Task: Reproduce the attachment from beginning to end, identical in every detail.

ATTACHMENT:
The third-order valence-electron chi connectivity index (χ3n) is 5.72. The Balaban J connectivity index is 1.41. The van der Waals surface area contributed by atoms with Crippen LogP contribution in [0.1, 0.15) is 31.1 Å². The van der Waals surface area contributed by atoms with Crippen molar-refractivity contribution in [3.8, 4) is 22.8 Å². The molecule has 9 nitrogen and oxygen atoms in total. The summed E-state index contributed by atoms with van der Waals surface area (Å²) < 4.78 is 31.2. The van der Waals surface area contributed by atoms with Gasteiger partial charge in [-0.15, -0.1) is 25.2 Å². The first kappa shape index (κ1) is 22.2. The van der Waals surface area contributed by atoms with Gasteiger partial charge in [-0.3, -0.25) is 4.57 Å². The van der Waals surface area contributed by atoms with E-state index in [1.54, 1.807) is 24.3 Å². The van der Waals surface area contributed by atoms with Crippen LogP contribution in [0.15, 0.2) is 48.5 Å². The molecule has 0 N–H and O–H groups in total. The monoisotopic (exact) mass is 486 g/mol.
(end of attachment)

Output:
The third-order valence-electron chi connectivity index (χ3n) is 5.72. The Balaban J connectivity index is 1.41. The van der Waals surface area contributed by atoms with Crippen LogP contribution in [0.1, 0.15) is 31.1 Å². The van der Waals surface area contributed by atoms with Crippen molar-refractivity contribution in [3.8, 4) is 22.8 Å². The molecule has 9 nitrogen and oxygen atoms in total. The summed E-state index contributed by atoms with van der Waals surface area (Å²) < 4.78 is 31.2. The van der Waals surface area contributed by atoms with Gasteiger partial charge in [-0.15, -0.1) is 25.2 Å². The first kappa shape index (κ1) is 22.2. The van der Waals surface area contributed by atoms with Gasteiger partial charge in [-0.3, -0.25) is 4.57 Å². The van der Waals surface area contributed by atoms with E-state index in [1.54, 1.807) is 24.3 Å². The van der Waals surface area contributed by atoms with Crippen LogP contribution in [0.15, 0.2) is 48.5 Å². The molecule has 0 N–H and O–H groups in total. The monoisotopic (exact) mass is 486 g/mol.